Wine room ideas – 10 ways to store and display red, rosé and white

Discover wine room ideas to keep a prized collection of bottles in tip-top condition

wine rooms
(Image credit: Heritage Vine)

Connoisseur looking for wine room ideas to keep bottles in optimum condition? If you have the space, a dedicated wine room, custom built to accommodate a vast stock is definitely worth investing in.

In older properties, kitchen storage ideas traditionally included underground wine cellars – dark, closed stone-built spaces with no noise or smells, and well ventilated to avoid damp and musty odors contaminating the wine. 

But a new generation of wine rooms based above grade as well as below is now available and these ideas are sure to inspire. 

Wine room ideas

There are a multitude of wine room ideas so you can avoid keeping precious bottles on racks or kitchen shelving, or filling up the refrigerator, including under-stair storage zones which utilize unused space and glazed-off corners of the kitchen. 

High quality wine storage means a collection can be preserved properly for years to come with coolers set at different temperature zones to accommodate whites and reds. 

These custom-built pieces of kit – or rooms – can be fitted out with bespoke storage including shelving, cabinets and barware (there may even be room to squeeze in a bar table and stools) with priority given to good task and ambient lighting. 

1. Build in a stylish bar

wine room

(Image credit: Janey Butler)

Slick and stylish, this wine room formed part of a large house renovation of a historic Queen Ann house. Originally a long, thin store room, the ground floor space was extended at the rear to provide more square footage plus a new access route.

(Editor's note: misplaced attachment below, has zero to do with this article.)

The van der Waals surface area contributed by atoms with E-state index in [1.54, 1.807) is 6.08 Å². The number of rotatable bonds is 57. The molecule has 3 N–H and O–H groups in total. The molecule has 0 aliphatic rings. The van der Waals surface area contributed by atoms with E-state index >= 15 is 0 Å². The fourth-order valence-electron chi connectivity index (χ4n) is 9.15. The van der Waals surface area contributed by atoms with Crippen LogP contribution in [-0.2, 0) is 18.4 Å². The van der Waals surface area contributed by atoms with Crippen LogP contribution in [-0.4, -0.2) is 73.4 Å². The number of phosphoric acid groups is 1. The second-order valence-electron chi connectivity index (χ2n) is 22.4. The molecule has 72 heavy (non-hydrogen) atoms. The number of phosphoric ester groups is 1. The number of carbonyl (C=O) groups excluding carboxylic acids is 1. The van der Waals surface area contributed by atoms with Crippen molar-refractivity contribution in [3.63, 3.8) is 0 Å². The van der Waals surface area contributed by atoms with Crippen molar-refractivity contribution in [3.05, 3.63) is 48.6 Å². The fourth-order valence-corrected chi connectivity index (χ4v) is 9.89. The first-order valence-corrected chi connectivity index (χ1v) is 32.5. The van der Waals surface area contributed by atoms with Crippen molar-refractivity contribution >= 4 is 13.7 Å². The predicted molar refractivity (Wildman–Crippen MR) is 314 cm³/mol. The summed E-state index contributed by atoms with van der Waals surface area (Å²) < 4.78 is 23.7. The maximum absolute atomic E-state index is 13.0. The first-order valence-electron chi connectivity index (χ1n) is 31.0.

‘The clients initially wanted this space to be the gym which I advised them against,’ says interior designer Janey Butler (opens in new tab). ‘We suggested it become a wine room which could take advantage of the original arches and view from the formal lounge.’

Using sleek black ash, the luxe room now links to the latter along with a contemporary snug and also the Bulthaup (opens in new tab) kitchen. The look is elevated with Crittall (opens in new tab) doors and windows fitted into original brick arches, Gaggenau (opens in new tab) refrigerators, an automated lighting system and a specially sourced, organic edge slab of burl poplar for the perches.

‘The owners love their wine and are big on entertaining with their large family and friends,’ adds Butler. ‘The idea behind the waney edge bar was so that wine and cheese could be sampled – it’s a lovely place to sit.’

2. Opt for a spectacular wine cupboard

Wine room

(Image credit: CellArt)

A temperature-controlled wine cabinet can be accommodated alongside kitchen storage cupboard ideas and this design is utterly spectacular – and the perfect party showstopper for this family kitchen in Québec. Inspired by honeycomb cells, the bespoke piece is made up of perfectly aligned, laser-cut panels which create the right depth to hold the wine bottles. 

It features its own adjustable temperature control (which can be changed according to what type of wine is stored) and a frosted glass back panel fitted with built-in dimmable lighting that can be switched to over 14 mood colors, depending on time of day or social occasion. 

‘The client wanted a wine cellar, but in his kitchen, as no other rooms were available,’ says Jonathan Primeau, founder of CellArt (opens in new tab). ‘They wanted it seamlessly integrated but with a little punch. The exterior wood was lacquered to exactly match the color of the surrounding kitchen cabinets.’

The custom made Thermo doors are made of thermal glass – two sheets of glass separated by an insulated space filled with gas. This insulating gas reduces the amount of heat transferred between the interior and exterior and allows the cellar space to be perfectly sealed from the rest of the room. 

3. Zone off an awkward corner

Wine room

(Image credit: Higham)